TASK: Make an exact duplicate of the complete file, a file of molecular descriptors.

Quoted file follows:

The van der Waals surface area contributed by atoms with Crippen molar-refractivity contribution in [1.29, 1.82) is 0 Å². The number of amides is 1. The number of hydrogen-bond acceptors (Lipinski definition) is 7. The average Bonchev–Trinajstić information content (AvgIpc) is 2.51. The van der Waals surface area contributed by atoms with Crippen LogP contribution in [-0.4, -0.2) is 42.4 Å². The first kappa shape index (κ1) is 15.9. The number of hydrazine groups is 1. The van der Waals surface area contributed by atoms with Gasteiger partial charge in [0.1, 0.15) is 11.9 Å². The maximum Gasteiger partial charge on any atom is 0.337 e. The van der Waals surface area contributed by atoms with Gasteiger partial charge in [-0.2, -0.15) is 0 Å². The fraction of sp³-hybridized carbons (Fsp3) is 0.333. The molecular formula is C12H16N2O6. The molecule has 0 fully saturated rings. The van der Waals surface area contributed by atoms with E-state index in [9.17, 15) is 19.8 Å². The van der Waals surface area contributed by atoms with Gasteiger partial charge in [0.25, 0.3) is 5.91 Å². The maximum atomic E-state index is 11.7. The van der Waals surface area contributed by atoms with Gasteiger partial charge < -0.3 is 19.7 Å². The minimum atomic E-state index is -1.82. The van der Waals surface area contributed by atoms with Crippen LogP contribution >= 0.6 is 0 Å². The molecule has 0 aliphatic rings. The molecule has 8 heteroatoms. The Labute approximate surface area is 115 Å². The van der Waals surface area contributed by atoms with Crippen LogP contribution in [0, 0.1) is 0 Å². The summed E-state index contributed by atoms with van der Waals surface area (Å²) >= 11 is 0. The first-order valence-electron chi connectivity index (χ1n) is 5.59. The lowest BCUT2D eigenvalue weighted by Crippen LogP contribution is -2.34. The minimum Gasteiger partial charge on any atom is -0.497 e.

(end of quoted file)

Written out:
The van der Waals surface area contributed by atoms with Crippen molar-refractivity contribution in [1.29, 1.82) is 0 Å². The number of amides is 1. The number of hydrogen-bond acceptors (Lipinski definition) is 7. The average Bonchev–Trinajstić information content (AvgIpc) is 2.51. The van der Waals surface area contributed by atoms with Crippen LogP contribution in [-0.4, -0.2) is 42.4 Å². The first kappa shape index (κ1) is 15.9. The number of hydrazine groups is 1. The van der Waals surface area contributed by atoms with Gasteiger partial charge in [0.1, 0.15) is 11.9 Å². The maximum Gasteiger partial charge on any atom is 0.337 e. The van der Waals surface area contributed by atoms with Gasteiger partial charge in [-0.2, -0.15) is 0 Å². The fraction of sp³-hybridized carbons (Fsp3) is 0.333. The molecular formula is C12H16N2O6. The molecule has 0 fully saturated rings. The van der Waals surface area contributed by atoms with E-state index in [9.17, 15) is 19.8 Å². The van der Waals surface area contributed by atoms with Gasteiger partial charge in [0.25, 0.3) is 5.91 Å². The maximum atomic E-state index is 11.7. The van der Waals surface area contributed by atoms with Gasteiger partial charge < -0.3 is 19.7 Å². The minimum atomic E-state index is -1.82. The van der Waals surface area contributed by atoms with Crippen LogP contribution >= 0.6 is 0 Å². The molecule has 0 aliphatic rings. The molecule has 8 heteroatoms. The Labute approximate surface area is 115 Å². The van der Waals surface area contributed by atoms with Crippen LogP contribution in [0, 0.1) is 0 Å². The summed E-state index contributed by atoms with van der Waals surface area (Å²) >= 11 is 0. The first-order valence-electron chi connectivity index (χ1n) is 5.59. The lowest BCUT2D eigenvalue weighted by Crippen LogP contribution is -2.34. The minimum Gasteiger partial charge on any atom is -0.497 e.